The connotation that Dave Arneson and Gary Gygax’s legendary table-top Role Playing Game (RPG) has held throughout its long history has changed drastically since its inchoation in 1974. Dungeons and Dragons has gone from a past-time that only the nerdiest, basement-dwelling homebodies would undertake, to a hip and relevant activity. Dungeons and Dragons has been featured on hit sit-comedy shows from NBC and CBS; both Community and The Big Bang Theory famously included the iconic geeky game in episodes that showed the characters socializing through the game.
Unlike its graphics-based competitors, Dungeons and Dragons relies on the capability of the players to effectively imagine the scenarios in which they find themselves. The game is played with pencil, paper, a set of tetrahedral dice, and the wrinkly, organic processor lodged within the player’s skull. More complicated play sets often involve figurines and plastic scenery components. Avid players refer to it as “the ultimate sandbox game.” The term “sandbox” meaning that the parameters allow the player to roam freely throughout the world, doing as he or she pleases. A video game may not allow a player to travel past a certain location on a map, whereas players in a Dungeons and Dragons campaign can go anywhere and do just about anything that they wish as long as it corresponds with the plan of their DM (Dungeon Master.) Each gaming experience is unique and dependent upon the player’s relationship with the other players at the table.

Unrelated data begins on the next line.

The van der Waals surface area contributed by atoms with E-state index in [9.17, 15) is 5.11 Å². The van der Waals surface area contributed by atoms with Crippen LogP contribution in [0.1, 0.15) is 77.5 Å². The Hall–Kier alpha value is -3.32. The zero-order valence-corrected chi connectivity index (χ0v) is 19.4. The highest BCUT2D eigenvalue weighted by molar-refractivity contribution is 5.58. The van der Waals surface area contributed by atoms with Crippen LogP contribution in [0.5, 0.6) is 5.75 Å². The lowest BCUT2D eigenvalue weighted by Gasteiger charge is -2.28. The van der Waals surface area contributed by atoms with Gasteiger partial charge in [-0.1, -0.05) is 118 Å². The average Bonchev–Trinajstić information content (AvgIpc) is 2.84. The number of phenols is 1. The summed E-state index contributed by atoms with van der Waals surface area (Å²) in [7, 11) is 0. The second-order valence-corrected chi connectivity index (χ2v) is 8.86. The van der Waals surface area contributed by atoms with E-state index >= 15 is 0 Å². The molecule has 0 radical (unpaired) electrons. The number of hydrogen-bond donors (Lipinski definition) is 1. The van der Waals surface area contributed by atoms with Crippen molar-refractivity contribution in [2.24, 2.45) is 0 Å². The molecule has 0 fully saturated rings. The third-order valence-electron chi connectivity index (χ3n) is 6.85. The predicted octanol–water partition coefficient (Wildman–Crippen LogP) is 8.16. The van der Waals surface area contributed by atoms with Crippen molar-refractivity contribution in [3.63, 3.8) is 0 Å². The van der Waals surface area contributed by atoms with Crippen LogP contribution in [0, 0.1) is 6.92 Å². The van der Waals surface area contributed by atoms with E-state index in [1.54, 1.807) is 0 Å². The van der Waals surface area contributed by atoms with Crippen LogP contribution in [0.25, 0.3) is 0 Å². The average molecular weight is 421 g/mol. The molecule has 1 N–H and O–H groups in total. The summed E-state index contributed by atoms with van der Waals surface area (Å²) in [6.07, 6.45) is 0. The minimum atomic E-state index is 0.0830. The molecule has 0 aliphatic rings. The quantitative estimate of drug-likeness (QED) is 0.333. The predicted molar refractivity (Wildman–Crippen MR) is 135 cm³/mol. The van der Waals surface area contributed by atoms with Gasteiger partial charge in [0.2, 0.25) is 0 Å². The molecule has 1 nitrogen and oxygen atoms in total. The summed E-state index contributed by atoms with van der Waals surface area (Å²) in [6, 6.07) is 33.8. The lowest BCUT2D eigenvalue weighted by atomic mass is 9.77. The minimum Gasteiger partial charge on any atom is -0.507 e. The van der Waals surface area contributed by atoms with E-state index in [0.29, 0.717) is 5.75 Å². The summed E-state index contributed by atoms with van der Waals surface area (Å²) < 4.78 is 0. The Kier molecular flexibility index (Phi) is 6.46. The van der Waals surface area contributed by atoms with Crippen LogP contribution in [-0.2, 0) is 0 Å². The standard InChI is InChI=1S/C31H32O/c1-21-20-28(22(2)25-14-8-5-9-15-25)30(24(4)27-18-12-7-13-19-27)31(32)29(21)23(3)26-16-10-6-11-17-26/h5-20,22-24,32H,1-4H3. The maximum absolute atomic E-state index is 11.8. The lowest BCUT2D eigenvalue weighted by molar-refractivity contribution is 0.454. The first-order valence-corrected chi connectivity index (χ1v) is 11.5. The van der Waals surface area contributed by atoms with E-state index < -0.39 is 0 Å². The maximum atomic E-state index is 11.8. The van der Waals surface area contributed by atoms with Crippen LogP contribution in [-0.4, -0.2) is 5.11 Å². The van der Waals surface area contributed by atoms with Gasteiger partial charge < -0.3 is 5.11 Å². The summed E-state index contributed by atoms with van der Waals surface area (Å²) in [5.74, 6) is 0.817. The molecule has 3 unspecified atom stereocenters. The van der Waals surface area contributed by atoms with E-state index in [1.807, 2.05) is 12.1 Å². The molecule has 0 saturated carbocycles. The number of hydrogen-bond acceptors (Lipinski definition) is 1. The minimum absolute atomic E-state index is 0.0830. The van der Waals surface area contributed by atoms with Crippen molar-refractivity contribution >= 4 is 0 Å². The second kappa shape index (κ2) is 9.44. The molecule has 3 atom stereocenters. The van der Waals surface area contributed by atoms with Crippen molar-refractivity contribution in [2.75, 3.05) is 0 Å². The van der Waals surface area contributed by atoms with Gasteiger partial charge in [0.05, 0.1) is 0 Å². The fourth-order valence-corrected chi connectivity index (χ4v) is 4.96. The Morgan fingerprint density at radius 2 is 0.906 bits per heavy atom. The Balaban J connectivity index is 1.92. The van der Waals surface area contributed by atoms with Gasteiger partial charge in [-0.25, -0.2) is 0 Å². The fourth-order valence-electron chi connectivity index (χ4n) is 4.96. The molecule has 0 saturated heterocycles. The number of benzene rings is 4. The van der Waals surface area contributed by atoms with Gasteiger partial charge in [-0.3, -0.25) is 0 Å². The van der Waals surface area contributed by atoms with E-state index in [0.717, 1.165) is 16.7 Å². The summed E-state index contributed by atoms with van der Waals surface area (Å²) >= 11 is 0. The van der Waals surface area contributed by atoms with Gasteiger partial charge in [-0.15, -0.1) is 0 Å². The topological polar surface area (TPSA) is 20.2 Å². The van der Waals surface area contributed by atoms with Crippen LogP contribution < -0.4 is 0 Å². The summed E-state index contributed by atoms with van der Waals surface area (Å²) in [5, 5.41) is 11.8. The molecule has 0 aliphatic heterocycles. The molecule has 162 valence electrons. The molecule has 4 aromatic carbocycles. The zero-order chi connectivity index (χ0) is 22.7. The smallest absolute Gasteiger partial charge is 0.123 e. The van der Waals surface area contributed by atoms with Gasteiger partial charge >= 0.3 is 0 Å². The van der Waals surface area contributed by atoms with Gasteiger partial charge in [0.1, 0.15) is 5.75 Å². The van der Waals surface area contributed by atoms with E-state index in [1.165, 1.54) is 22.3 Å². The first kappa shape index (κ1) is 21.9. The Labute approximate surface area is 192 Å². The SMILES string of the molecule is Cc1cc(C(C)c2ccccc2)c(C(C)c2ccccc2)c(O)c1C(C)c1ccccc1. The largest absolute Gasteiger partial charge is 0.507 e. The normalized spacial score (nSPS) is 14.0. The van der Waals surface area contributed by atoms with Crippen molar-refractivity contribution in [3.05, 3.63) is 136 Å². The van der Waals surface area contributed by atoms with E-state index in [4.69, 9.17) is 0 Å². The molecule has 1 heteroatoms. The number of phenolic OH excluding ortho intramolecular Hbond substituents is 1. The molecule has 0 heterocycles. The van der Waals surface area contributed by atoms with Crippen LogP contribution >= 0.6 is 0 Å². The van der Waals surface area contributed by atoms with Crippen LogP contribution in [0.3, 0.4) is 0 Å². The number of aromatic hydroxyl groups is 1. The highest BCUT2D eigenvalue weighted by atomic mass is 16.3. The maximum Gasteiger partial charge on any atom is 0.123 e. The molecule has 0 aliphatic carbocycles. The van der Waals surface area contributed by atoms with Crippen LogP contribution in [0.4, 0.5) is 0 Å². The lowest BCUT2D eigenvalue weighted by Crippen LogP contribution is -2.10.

Staple elements of numerous prominent video games were pioneered by Dungeons and Dragons, including cooperative play, avatars, open-ended stories, character level systems, and the “dungeon dive” paradigm in which the players “run through a dungeon and kill monsters.” New and more sophisticated gaming consoles and graphics of astounding detail have made rough competition for the imagination-based game.
The fourth edition of Dungeons and Dragons famously flopped; almost universally upsetting veteran players and pandering to new gamers who wished for a simpler system. Wizards of the Coast has said that they wish to unite fans of all editions while making the game accessible to would-be players who are still unfamiliar with the franchise and attempting to draw the interest of video-gamers; a likely daunting task. Wizards of the Coast hosted free playtests of the game in its beta-stages on their website until December 15, 2013; fastidiously taking in commentary from testers.
Unlike previous editions of the game, the fifth edition of the D&D franchise does not use a numbered title and is simply called Dungeons and Dragons Next. Wizards of the Coast appears to have high hopes for Dungeons and Dragons Next; the company does not release profit statistics, but the table-top RPG game industry has been suffering from the growing popularity of electronic games that follow a similar premise. Since Dungeons and Dragons Online was released and made free to play in 2006, it has accumulated an additional 1 million players; a number that pales in comparison when looking at the 7.8 million subscribers who pay to play World of Warcraft as of February 2014.
Wizards of the Coast has not yet announced a specific official release date for the fifth edition of Dungeons and Dragons, and only says that it will be available sometime during the summer of 2014. According to an article posted on Examiner.com, Barnes and Noble may have leaked a release date that has not been verified as factual by Wizards of the Coast. The bookstore’s website ostensibly said, on a page that has since been removed, that the game’s Player’s Handbook would be available for purchase on August 19, 2014 and retail for $49.95.
By Faye Barton